Europe’s top court upholds seal product ban
"We view this as a minor setback," says ITK president Mary Simon
Inuit Tapiriit Kanatami and the Fur Institute of Canada, the lead organizations in an international group of 16 fighting the European Union’s ban on seal products, aren’t giving up.
ITK president Mary Simon said ITK and the other plaintiffs plan to appeal the EU court decision of Oct. 25, which reinstated the ban.
The group will continue to fight the ban and “use all the avenues open to us - legal, political, public opinion - to expose the fundamental injustice of punishing Inuit for pursuing our way of life,” Simon said in an Oct. 29 press release.
“I am disappointed and angered that the suspension of the ban has been lifted, now that the judge has had ample time since Aug. 19 to properly consider this immoral legislation. We view this as a minor setback. We plan to appeal the ruling as we believe the original seal ban was based on colonial perceptions of our sealing practices, and this week’s ruling is a perfect illustration of this,” she said.
The court had suspended the ban in a judgment rendered on Aug. 19, 2010.
So, this meant the ban took effect Aug. 20 with a temporary exemption for the plaintiffs.
Although the ban includes an exemption for seal products hunted traditionally by Inuit for subsistence, ITK has argued that the ban will nevertheless have an impact on Inuit.
Following this week’s judgment, European Commission says the ban will now apply “to all, fully and without restriction” in all 27 EU-member nations.
Simon urged European citizens to consider what the ban is doing to the market for Inuit sealskins.
“I call on them to educate themselves on why the seal hunt is in fact legal, humane and sustainable, and in many cases necessary to maintain marine ecosystem balance. I call on Canadians to do the same,” she said in the press release.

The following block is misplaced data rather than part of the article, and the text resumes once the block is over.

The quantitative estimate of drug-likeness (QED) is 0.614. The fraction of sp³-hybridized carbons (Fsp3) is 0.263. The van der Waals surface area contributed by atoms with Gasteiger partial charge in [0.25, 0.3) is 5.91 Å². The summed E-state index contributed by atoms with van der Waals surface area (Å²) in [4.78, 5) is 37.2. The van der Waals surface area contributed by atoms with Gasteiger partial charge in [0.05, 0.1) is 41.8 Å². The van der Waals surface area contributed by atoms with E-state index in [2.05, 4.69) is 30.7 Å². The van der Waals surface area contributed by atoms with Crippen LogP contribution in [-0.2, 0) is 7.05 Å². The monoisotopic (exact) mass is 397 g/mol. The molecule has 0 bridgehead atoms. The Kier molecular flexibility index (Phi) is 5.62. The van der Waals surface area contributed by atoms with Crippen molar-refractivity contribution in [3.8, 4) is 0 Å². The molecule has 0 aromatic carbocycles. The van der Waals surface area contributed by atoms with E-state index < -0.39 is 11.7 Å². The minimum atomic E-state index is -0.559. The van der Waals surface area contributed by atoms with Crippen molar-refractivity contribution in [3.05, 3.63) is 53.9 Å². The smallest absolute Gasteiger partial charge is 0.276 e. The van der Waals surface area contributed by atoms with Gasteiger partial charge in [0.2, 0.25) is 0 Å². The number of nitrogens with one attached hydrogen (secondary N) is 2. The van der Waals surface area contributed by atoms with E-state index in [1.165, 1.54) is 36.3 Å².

At the same time, Simon slammed European leaders, saying that the “majority of European parliamentarians continue to be blinded by a combination of old, discredited colonialist attitudes and a cynical disinformation campaign from animal rights activists.”
In his decision, Judge Marc Jaeger rejected the plaintiffs’ argument that the ban would cause financial damage in Inuit communities and up the risk of youth suicide.
The ruling said “the applicants are simply making mere general and abstract assertions,” without providing enough convincing details.
“The plaintiffs presented no concrete indication that would justify their fears in this regard,” Jaeger wrote in his Oct. 25 decision.
Canada still plans to go to the World Trade Organization, saying that the ban, which will affect about $5.6 million of Canadian business, is based on false information and violates the EU’s trade obligations.
“We hope to get resolution through that medium… because we feel that the EU is in violation of international trade laws,” Canadian Fisheries Minister Gail Shea said, adding that Canada plans to seek out other non-EU markets— like China— for seal products.